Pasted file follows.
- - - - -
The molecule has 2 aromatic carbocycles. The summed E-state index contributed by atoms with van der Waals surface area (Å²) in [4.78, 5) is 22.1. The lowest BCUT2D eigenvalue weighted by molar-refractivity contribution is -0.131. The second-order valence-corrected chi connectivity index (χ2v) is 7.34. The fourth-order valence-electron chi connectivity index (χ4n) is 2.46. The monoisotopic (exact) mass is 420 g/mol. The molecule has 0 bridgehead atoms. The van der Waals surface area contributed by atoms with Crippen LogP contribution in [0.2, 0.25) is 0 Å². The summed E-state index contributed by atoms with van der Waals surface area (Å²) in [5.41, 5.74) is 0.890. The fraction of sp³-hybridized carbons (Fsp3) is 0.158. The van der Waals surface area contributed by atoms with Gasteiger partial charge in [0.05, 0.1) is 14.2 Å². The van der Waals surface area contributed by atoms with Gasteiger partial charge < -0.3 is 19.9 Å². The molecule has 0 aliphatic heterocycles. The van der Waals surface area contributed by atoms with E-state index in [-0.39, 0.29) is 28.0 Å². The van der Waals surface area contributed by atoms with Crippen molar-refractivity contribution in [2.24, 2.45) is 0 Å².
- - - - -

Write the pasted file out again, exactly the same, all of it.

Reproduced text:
The molecule has 2 aromatic carbocycles. The summed E-state index contributed by atoms with van der Waals surface area (Å²) in [4.78, 5) is 22.1. The lowest BCUT2D eigenvalue weighted by molar-refractivity contribution is -0.131. The second-order valence-corrected chi connectivity index (χ2v) is 7.34. The fourth-order valence-electron chi connectivity index (χ4n) is 2.46. The monoisotopic (exact) mass is 420 g/mol. The molecule has 0 bridgehead atoms. The van der Waals surface area contributed by atoms with Crippen LogP contribution in [0.2, 0.25) is 0 Å². The summed E-state index contributed by atoms with van der Waals surface area (Å²) in [5.41, 5.74) is 0.890. The fraction of sp³-hybridized carbons (Fsp3) is 0.158. The van der Waals surface area contributed by atoms with Gasteiger partial charge in [0.05, 0.1) is 14.2 Å². The van der Waals surface area contributed by atoms with Gasteiger partial charge < -0.3 is 19.9 Å². The molecule has 0 aliphatic heterocycles. The van der Waals surface area contributed by atoms with E-state index in [-0.39, 0.29) is 28.0 Å². The van der Waals surface area contributed by atoms with Crippen molar-refractivity contribution in [2.24, 2.45) is 0 Å².